A potential shake-up of the PISA rankings caused by a shift to computerised tests could undermine the government’s assertion that its exam reform success should be judged on the UK’s position in the tables.
The influential Programme for International Student Assessment tests show a global snapshot of how 15-year-olds are performing in maths, science and reading every three years.
Nicky Morgan (pictured) said last year she would use the rankings to judge the success of her department’s extensive exam reforms. The Conservative manifesto also states PISA tables will be used to show educational progress.
But a study by Dr John Jerrim of the Institute of Education suggests this year’s results face a major shakeup as the majority of countries took tests on a computer instead of paper.
His analysis of 32 countries that took both computer and paper tests as part of a trial run in 2012 found “substantial differences” in results. A third of countries differed by more than 10 test points – which Dr Jerrim said had previously been described as a substantial amount.
The country most affected was Shanghai, which dropped by 50 points – the equivalent to more than an entire year of schooling.
Shanghai has long been held up as a beacon of excellence by the schools minister, Nick Gibb.
Its PISA success led the government to encourage Shanghai maths teaching and fund a teacher exchange programme with the region.
Other countries saw results rise as a consequence of the computer tests. Scores for the United States rose by 17 points and Brazil by 25 points.
Dr Jerrim said that the notable differences highlighted issues that would be important when it came to interpreting future results.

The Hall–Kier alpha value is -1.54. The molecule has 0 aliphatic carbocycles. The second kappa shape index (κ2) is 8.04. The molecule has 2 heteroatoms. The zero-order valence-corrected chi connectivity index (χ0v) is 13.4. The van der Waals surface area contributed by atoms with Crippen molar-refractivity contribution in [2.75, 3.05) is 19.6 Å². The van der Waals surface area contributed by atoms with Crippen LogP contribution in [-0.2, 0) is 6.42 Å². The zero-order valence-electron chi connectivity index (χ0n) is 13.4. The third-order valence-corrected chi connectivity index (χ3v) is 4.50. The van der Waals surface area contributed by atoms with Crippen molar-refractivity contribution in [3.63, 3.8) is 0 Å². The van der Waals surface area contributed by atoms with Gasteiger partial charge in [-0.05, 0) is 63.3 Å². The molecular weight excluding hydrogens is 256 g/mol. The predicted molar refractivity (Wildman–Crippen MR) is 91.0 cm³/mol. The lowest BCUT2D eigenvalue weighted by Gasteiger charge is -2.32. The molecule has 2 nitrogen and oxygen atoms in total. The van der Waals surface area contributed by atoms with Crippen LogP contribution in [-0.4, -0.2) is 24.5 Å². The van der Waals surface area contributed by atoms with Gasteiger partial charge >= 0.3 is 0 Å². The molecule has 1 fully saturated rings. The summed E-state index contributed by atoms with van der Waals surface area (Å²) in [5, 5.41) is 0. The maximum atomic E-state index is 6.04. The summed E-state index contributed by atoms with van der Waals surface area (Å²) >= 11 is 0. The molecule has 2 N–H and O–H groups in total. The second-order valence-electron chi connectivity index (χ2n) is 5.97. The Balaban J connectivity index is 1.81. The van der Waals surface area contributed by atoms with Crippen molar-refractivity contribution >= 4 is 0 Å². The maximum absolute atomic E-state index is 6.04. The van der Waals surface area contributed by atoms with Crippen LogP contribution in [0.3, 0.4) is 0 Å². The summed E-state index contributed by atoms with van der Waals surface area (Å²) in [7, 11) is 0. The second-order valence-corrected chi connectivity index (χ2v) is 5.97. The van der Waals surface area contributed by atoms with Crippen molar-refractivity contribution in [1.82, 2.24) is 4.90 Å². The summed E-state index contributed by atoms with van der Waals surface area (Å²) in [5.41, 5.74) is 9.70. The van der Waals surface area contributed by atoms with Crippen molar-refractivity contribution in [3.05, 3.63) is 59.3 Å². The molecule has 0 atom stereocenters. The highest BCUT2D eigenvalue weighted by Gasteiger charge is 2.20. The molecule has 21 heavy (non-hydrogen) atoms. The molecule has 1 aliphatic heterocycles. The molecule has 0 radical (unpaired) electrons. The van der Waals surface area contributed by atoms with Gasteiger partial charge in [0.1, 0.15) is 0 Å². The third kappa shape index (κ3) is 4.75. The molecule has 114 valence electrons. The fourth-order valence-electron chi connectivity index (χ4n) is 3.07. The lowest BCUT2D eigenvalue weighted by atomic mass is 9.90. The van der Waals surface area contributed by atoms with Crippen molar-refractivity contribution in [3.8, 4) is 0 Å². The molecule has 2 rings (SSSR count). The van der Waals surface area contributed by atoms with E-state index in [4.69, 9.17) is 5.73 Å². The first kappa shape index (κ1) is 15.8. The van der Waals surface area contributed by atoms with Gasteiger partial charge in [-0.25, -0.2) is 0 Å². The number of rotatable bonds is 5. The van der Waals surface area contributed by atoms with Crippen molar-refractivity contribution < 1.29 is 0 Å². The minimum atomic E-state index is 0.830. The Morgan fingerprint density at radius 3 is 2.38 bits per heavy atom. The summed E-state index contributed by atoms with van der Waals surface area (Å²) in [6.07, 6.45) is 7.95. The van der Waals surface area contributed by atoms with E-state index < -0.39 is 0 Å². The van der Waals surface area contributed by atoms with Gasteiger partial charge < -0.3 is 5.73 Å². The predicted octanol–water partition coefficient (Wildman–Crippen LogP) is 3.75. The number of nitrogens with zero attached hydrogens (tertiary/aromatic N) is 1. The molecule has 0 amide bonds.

He told Schools Week: “Whether they will be comparable is the million dollar question. But it’s too early to say.”
The UK was not involved in the 2012 study and Dr Jerrim said it would be too much of a leap to draw conclusions from other countries about how it would fare in computer tests.
But he said it did pose questions – particularly as the government is set to use the rankings from 2018 to judge if its reforms to GCSEs and A-levels have had the desired effect.
He said explanations could include the different cognitive processes needed to perform tasks on computers rather than paper, or that pupils can no longer use test-taking strategies such as leaving the most challenging questions to tackle at the end.
Dr Jerrim added that the Organisation for Economic Cooperation and Development – the body that administers the tests – could use a statistical adjustment to smooth out what he called the “mode effect”.
Peter Adams, senior project manager at PISA, told Schools Week the organisation was analysing its own data and researching options for statistical adjustments. He said it was not yet at a stage to comment further.
But he did stress that the 2012 survey was not designed to “address the questions asked by Dr Jerrim nor does it support his conclusions”.
He said it was done purely to inform the development of vital computer-based assessment for future PISA tests.
A Department for Education spokesperson said the UK did not take part in the optional computer-based maths assessment in 2012, adding: “While this analysis raises interesting questions, it does not and cannot provide any insights into the PISA 2015 findings for England or the rest of the UK.”